~ A true, scary tale ~
The dream haunted me for years when I was a girl, circling around with other recurring nightly visitations that all conspired to prevent a sweet dream from ever gracing my childhood slumber. This particular dream series repeated each time with little variation of detail and no variation in terror, producing an ever-growing sense of claustrophobia in my awake world as well. Each vivid detail kept its sharp clarity, even when the dream quit sabotaging my sleep, through all my adult years to this day.
The nightmarish dream begins as I walk across the luxurious lobby of a sea-going cruise ship, though no ship is ever visible, just a large columned gallery appointed in traditional formal style, the vaulted ceilings soaring toward bright light. I am headed for the bank of elevator doors across the marbled floor, decisively guided by the unseen, heard, or felt "they".
When we arrive in front of the elevator door that I know is meant for me, the ornate doors open to reveal an old battered elevator car, with slatted, wooden walls and door that I call an orange crate in my youthful dream-mind, although that isn't exactly how it looks to my eye. Fear springs up in my dreamchild heart, rushing tension flows through my small, skinny limbs, each beat of my pulse racing at the thought of entering that rickety, small enclosure. There is a ship's rope knotted through the slats in the ceiling that looks inadequate for the lifting task, only broken or fraying threads left in the knot to twist around and back. Invisible forces push me in and I begin to panic as the outer doors glide shut, leaving only the rough crate slats surrounding me.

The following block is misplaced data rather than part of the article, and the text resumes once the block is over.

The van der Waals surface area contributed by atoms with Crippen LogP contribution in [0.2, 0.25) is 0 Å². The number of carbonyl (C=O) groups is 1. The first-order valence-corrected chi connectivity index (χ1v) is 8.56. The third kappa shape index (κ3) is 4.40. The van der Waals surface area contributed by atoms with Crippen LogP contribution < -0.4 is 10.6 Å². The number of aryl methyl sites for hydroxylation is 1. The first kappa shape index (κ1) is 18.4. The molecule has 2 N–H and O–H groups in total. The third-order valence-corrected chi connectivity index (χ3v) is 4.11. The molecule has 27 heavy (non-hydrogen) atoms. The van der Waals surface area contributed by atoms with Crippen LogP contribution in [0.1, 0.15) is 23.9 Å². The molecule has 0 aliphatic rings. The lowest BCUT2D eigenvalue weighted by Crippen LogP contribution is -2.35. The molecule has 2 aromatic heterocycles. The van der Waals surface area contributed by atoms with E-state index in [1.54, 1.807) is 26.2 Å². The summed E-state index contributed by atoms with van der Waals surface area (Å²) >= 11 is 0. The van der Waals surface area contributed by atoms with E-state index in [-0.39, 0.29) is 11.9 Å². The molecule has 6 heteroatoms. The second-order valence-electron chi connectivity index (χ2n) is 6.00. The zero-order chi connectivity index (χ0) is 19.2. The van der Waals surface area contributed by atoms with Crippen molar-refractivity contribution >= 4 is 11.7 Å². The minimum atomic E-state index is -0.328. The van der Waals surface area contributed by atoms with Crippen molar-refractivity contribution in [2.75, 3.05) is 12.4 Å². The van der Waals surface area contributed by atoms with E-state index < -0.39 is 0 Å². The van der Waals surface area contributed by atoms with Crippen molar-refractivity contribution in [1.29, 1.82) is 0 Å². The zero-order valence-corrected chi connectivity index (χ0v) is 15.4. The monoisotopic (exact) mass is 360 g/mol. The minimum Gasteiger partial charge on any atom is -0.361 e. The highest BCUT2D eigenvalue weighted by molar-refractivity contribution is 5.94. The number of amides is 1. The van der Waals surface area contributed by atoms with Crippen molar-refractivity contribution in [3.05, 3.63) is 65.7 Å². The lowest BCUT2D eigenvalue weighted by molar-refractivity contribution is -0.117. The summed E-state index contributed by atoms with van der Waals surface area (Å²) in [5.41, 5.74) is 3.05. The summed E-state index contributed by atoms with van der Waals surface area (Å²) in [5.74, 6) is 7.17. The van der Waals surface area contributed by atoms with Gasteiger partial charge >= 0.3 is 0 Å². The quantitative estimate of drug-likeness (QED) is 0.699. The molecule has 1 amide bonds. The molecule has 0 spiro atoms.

After several heart-pounding moments, with vertical lurchings starting and stopping, horizontal swayings impossible in any real-life elevator shaft, loud clanking sounds, and a growing sensation of damp and cold, the car/crate stops and the rickety doors disappear altogether. A long narrow hall stretches out before me, dark shadows of gloomy door openings marching symmetrically down each side.
I am pushed forward and the elevator disappears. I am made to walk forward, by invisible forces again, although every step threatens to tremble me to pieces. Step by step is taken, each with a stop-jerk sensation, then the hall physically begins to close in. Darker. Danker. Walls pressing. Fear racing. Slowly walking forward, then crouching, then crawling, along.
When I reach my door and peer in, the shrinking dimensions have turned my cruise ship quarters into a coffin-sized black hole that I must slither into. Gasping breaths and tears of panic engulf me.
It is at this moment in every one of the dream's occurrences that I'd wake up in my own childhood room, each time terrified to close my eyes again, afraid I'd fall back into this dark world that feels as though it will bury me alive in my sleep.
I have sworn since childhood never to take a cruise.